From his essay in the NYT today:
Although I'm not so worried about this:
I can see the appeal of a virtual community. I’ve joined three or four of these groups, partly just to see what’s going on but also to reconnect with old acquaintances and find new music. But some of these sites I don’t quite get.
I’ve used Twitter a couple of times since it came to the iPhone recently. The idea is to send short messages — microblog entries of 140 characters or less — to a group of people who are “following” you. The reason is so they’ll know what you’re doing. What I come away with is a mental image of 30 or 40 people following me around all day long asking “Whatcha doing?” while I’m trying to work.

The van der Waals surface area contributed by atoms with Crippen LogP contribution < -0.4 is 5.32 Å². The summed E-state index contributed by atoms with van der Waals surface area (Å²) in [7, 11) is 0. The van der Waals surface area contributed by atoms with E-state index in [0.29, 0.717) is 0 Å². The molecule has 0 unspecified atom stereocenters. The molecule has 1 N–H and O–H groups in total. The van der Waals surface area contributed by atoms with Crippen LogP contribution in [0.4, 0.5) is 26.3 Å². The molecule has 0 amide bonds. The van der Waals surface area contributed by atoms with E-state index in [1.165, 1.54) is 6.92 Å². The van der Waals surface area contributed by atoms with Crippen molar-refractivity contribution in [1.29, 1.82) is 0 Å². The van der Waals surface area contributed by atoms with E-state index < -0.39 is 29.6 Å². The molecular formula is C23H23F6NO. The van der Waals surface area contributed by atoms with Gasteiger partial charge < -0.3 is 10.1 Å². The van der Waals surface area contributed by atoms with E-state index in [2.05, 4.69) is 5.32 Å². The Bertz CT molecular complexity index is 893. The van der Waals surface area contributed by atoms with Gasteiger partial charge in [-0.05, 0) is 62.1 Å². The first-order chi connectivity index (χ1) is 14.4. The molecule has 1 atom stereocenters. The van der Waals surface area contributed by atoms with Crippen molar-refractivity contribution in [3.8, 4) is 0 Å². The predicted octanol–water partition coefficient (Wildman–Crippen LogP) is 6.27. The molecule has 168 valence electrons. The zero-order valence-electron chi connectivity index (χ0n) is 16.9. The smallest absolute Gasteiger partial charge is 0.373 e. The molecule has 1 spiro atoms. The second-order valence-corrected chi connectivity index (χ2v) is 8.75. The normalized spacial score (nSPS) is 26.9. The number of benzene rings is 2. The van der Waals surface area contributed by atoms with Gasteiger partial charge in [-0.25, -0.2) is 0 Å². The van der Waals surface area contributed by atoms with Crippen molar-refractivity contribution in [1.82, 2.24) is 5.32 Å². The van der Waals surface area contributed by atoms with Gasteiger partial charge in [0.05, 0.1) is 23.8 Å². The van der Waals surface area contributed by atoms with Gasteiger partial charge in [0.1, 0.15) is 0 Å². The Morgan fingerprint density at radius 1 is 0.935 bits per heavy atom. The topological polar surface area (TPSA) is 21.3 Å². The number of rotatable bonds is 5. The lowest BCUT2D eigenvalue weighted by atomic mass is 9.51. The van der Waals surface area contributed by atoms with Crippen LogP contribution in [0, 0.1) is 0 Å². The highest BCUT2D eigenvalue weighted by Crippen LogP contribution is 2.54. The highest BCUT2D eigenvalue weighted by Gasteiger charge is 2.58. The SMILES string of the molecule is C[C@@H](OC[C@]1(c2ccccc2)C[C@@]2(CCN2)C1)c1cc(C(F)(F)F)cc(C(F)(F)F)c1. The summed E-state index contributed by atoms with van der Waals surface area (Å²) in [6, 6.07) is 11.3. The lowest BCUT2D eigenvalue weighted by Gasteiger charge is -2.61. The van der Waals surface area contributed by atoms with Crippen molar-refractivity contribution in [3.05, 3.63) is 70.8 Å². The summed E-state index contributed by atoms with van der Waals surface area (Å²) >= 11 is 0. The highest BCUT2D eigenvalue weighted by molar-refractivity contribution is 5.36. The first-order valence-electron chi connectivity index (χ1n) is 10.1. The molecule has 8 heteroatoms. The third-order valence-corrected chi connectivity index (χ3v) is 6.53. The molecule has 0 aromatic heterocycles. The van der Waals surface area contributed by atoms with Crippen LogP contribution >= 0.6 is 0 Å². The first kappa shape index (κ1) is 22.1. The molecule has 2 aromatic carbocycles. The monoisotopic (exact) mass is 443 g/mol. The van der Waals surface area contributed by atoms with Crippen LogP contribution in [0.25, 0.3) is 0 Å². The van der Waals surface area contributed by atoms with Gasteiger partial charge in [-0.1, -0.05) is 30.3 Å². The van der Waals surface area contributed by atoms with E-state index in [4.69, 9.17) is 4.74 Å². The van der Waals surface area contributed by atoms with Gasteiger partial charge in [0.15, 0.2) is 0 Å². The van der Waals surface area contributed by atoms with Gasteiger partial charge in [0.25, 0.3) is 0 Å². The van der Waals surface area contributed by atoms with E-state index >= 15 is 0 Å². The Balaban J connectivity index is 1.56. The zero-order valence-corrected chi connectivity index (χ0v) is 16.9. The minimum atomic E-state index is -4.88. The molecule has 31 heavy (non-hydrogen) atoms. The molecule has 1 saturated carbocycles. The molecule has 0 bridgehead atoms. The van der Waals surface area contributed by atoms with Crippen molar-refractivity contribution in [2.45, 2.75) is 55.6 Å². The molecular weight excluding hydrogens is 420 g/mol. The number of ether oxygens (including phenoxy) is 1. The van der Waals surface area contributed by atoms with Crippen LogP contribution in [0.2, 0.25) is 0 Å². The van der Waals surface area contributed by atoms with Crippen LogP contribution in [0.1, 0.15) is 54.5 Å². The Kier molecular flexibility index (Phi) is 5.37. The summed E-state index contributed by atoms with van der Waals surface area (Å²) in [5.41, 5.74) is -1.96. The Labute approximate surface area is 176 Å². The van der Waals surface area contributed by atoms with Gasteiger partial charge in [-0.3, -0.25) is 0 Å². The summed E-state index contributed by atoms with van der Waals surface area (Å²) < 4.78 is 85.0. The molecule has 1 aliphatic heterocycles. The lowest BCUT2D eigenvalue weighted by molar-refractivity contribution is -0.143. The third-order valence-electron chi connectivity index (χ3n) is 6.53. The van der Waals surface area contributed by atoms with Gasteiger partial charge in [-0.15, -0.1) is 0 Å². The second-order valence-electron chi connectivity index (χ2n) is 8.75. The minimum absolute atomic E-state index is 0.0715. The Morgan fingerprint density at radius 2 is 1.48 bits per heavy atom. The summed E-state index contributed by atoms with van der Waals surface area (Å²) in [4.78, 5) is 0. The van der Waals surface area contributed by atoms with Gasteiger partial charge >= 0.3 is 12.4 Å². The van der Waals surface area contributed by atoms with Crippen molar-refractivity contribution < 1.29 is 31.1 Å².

One effect of so much social networking — so many overlapping communities of interlinked individuals — is that the language of actual human interaction begins to feel degraded. What can the word “friend” mean after Facebook, where it is really a synonym for “coincidence”? How subtle can the emotions be in a TiVo-ish world like iLike, where it’s thumbs up or thumbs down? There’s no room even for the hand-wiggle that means “meh.”